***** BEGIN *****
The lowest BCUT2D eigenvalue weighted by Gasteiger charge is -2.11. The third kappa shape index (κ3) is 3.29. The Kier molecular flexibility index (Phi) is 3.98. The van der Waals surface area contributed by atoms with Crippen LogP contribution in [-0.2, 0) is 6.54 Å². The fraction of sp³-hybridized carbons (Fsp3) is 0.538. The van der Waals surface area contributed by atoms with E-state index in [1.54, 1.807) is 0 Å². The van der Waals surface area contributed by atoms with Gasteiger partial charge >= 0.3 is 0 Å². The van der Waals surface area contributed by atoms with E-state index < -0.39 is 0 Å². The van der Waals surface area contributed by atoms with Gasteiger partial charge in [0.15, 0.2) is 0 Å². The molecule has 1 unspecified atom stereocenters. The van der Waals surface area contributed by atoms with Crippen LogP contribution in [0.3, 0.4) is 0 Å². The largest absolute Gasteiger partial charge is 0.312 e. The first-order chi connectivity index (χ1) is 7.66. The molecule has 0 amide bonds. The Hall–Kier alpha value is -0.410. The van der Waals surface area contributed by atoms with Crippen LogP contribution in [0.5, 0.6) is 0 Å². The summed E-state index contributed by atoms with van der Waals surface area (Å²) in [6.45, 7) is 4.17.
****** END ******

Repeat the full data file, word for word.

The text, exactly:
The lowest BCUT2D eigenvalue weighted by Gasteiger charge is -2.11. The third kappa shape index (κ3) is 3.29. The Kier molecular flexibility index (Phi) is 3.98. The van der Waals surface area contributed by atoms with Crippen LogP contribution in [-0.2, 0) is 6.54 Å². The fraction of sp³-hybridized carbons (Fsp3) is 0.538. The van der Waals surface area contributed by atoms with E-state index in [1.54, 1.807) is 0 Å². The van der Waals surface area contributed by atoms with Gasteiger partial charge >= 0.3 is 0 Å². The van der Waals surface area contributed by atoms with E-state index < -0.39 is 0 Å². The van der Waals surface area contributed by atoms with Gasteiger partial charge in [0.15, 0.2) is 0 Å². The molecule has 1 unspecified atom stereocenters. The van der Waals surface area contributed by atoms with Crippen LogP contribution in [0.3, 0.4) is 0 Å². The largest absolute Gasteiger partial charge is 0.312 e. The first-order chi connectivity index (χ1) is 7.66. The molecule has 0 amide bonds. The Hall–Kier alpha value is -0.410. The van der Waals surface area contributed by atoms with Crippen LogP contribution in [0.5, 0.6) is 0 Å². The summed E-state index contributed by atoms with van der Waals surface area (Å²) in [6.45, 7) is 4.17.